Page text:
Neil Coyle and Simon Hughes in first public debate as battle for Bermondsey & Old Southwark begins

News Desk (04 May, 2017) Politics General election 2017

Questions ranged from safeguarding EU nationals’ rights to congestion troubles linked to the Elephant and Castle redesign

16695Neil Coyle (left) with Simon Hughes (right)

The first election head-to-head between Simon Hughes and Neil Coyle has framed the battle for Bermondsey and Old Southwark as a two-horse race between Labour and the Lib Dems.

The two took part in a Q&A organised by the Trinity Newington T&RA on April 27, held at the Henry Wood Hall in Trinity Church Square, SE1.

Simon (Lib Dems) and Neil (Labour) were given a couple of minutes to make their opening pitch to the 100 or so guests before them. Then it was over to the local residents, who fired off questions on everything from safeguarding EU nationals’ rights to congestion troubles linked to the Elephant and Castle junction redesign.

One thing that became clear was that a constituency as varied and diverse as Bermondsey and Old Southwark (BOS) will prove a tougher-than-average case load for any parliamentary hopeful. But both candidates had no shortage of anecdotes and stories to tell from their times here.

Neil and Simon are also outspoken Europhiles, which is more relevant to this general election than any other. But where they contrasted most was that while Simon could draw on 32 years of being this area’s MP, and a long list of achievements, Neil had all the most up-to-date experience of working in a borough where change has been constant.

Neil Coyle, MP for Bermondsey and Old Southwark, has blasted the Government over school funding cuts

What they said: Labour’s Neil Coyle on…

Jeremy Corbyn: “It’s me on the ballot here, not Jeremy Corbyn. I’ve fought on the issues I think are a priority for local people… Jeremy Corbyn isn’t going to be PM and Tim Farron isn’t going to be PM. We’re not choosing a PM. I’m fighting to create a more centrist Labour Party across the whole country.”

On the Lib Dems: “I’m sure [Lib Dem leader] Tim Farron’s views on sinning weren’t what you were thinking there”, Neil replied when both candidates were asked by an audience member who they should vote for. In his closing statement, he added: “I think Simon is trying to take you for fools. He is asking you to forget his record in government. I’m asking you to think of your neighbours who are still suffering from decisions his government made”.

Housing & regeneration: “I’ve fought for more affordable housing and council housing.” “The government’s Help to Buy scheme has helped no one in this constituency.”

Policing:  Neil said the borough has lost 200 police officers since 2016. He said he had worked with the borough commander to request extra resources from Central Command, to tackle increase in burglaries. He cited his casework with Mariama Kamara, the Walworth mum whose fifteen-year-old son Mo Dura-Ray was fatally stabbed in 2015.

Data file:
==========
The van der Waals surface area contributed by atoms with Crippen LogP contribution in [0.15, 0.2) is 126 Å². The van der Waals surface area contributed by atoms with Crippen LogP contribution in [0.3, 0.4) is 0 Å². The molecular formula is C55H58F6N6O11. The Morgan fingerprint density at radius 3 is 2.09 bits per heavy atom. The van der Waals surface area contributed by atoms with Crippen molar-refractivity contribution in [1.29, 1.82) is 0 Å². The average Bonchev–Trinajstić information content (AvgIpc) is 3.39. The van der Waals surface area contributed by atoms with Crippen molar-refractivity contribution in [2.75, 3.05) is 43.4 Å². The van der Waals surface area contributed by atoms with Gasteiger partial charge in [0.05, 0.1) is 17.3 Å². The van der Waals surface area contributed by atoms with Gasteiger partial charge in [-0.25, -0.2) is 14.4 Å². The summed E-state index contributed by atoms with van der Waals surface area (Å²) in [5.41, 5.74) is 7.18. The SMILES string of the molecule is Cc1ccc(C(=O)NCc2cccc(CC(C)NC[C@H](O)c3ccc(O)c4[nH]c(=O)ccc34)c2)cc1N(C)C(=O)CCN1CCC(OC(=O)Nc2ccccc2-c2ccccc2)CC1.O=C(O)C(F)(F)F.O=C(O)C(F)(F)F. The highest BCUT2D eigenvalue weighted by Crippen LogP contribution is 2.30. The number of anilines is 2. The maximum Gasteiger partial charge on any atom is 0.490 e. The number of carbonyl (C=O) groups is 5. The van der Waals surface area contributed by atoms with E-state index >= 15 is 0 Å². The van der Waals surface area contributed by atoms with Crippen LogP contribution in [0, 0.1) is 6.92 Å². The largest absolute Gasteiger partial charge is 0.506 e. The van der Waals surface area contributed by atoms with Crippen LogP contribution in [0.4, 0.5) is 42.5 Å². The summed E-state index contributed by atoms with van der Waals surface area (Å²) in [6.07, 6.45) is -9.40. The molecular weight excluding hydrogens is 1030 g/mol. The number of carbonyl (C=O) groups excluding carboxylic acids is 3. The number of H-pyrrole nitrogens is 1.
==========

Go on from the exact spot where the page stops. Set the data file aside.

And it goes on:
Southwark Council and the Mayor: “I have worked hard in this constituency, and with the council. Simon, in the past, has just criticised them.” Neil added that he had “worked” with London Mayor Sadiq Khan, adding “because of him, we will have the Rotherhithe Bridge.”

Education: Neil drew on his campaigning against the proposed new national funding formula for schools. He said: “This government is committed to taking £5m per year out of secondary school budgets [in BOS].” and said Globe Academy would lose £150,000 per year.

Welfare: “In only two years I have changed the law… as part of the Work and Pensions Select Committee.”

Simon Hughes

Lib Dems’ Simon Hughes on…

Party leadership: “There’s one thing Neil and I have in common, we both nominated our party leaders.”

The 2010-15 coalition government: “It was a decision to go into government rather sit on the side lines”, adding: “this isn’t about the last election, it’s about the 2017 election.”

Brexit: “If Labour had put in half the effort we had done with campaigning against Brexit, we wouldn’t be in this mess.”

And he made the Lib Dems’ case for a second referendum on the Brexit deal, saying: “I don’t think we can tell people they will have no more say on the terms of the negotiations”, where Labour have “ruled out” having a second referendum.

Education and skills: After the university tuition fees rise under the coalition government, Simon said his party “wants to get rid of tuition fees over six years.”

Housing: “This Labour council has delivered less, not more, affordable housing. I will fight to make sure we do not sell our land off to investors and developers off-plan.”

The health service: “I was part of a huge national campaign [in 1997] to keep Guy’s hospital, and we won the battle to keep it, but under Labour we lost the A&E”, and said “we need to put more money into health and social care.”

Transport: Simon said he was “at the start of the campaign to extend the Bakerloo Line” and fought to get a Jubilee Line station for Jamaica Road.

Local democracy: Said the Southwark Lib Dems believe in “giving local people power”, and pointed out the scheme to create eight local Community Councils in the borough, which Labour reduced to five.

Tax: “The Tories took our policy of raising the tax threshold for low owners.”

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